PORTLAND — The U.S. Fish and Wildlife Service Wednesday ruled the North Oregon Coast’s red tree vole warrants protection — but acknowledged this mammal won’t make it onto the official list of endangered or threatened species any time soon.
The range of the North Oregon Coast population of red tree voles encompasses the Oregon Coast Range from the Siuslaw River north to the Columbia River, in all of Clatsop, Columbia, Tillamook and Lincoln Counties and the western portions of Multnomah, Washington, Yamhill, Polk, Benton, Lane and Douglas Counties. More than 60 percent of the area is privately owned, about 16 percent is state-owned land and 22 percent is federal land managed by the U.S. Forest Service and Bureau of Land Management.
(Red Tree Vole/U.S. Fish and Wildlife Service)
“As a candidate for Endangered Species Act protection, this red tree vole population will benefit from our proactive conservation efforts with partners and citizens, and those measures may help deter a future listing,” said Paul Henson, State Supervisor of the Service’s Oregon Fish and Wildlife Office.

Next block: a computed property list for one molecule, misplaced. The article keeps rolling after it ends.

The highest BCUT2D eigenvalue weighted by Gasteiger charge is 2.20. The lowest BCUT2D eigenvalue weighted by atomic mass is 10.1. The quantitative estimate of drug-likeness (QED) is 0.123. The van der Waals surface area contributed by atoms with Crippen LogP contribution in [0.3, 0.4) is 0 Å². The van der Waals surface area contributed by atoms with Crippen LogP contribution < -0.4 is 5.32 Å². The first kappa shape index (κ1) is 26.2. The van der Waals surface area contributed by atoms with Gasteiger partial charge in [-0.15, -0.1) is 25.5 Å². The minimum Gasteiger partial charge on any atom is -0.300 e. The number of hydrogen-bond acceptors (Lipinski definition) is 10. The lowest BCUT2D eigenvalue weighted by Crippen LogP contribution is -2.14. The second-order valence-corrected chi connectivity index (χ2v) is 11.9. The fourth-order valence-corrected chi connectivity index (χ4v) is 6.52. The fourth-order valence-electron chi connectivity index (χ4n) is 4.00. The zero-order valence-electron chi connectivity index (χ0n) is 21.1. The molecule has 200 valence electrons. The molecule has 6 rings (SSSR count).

Although the federal agency has determined the vole warrants protection, it also noted in its announcement that “listing it at this time is precluded by higher priority listing actions.”
The decision comes in response to a 2007 petition from the Center for Biological Diversity and other groups and in accordance with a landmark legal settlement reached earlier this year between the Center and the Fish and Wildlife Service to expedite protection decisions for 757 species across the country.
Red tree vole potentially occurs in the areas marked in green. The candidate vole population occupies about a quarter of this range in the northwestern part of Oregon along the Coast Range. Map may reflect historical as well as recent sightings. Source: U.S. Fish and Wildlife Service.
“Today’s decision confirms that red tree voles in Oregon’s North Coast need Endangered Species Act protection if they are to have any chance at survival,” said Noah Greenwald, the Tucson, Ariz.-based Center’s endangered species director. “We hope the Fish and Wildlife Service will prioritize funding to protect this irreplaceable animal.”
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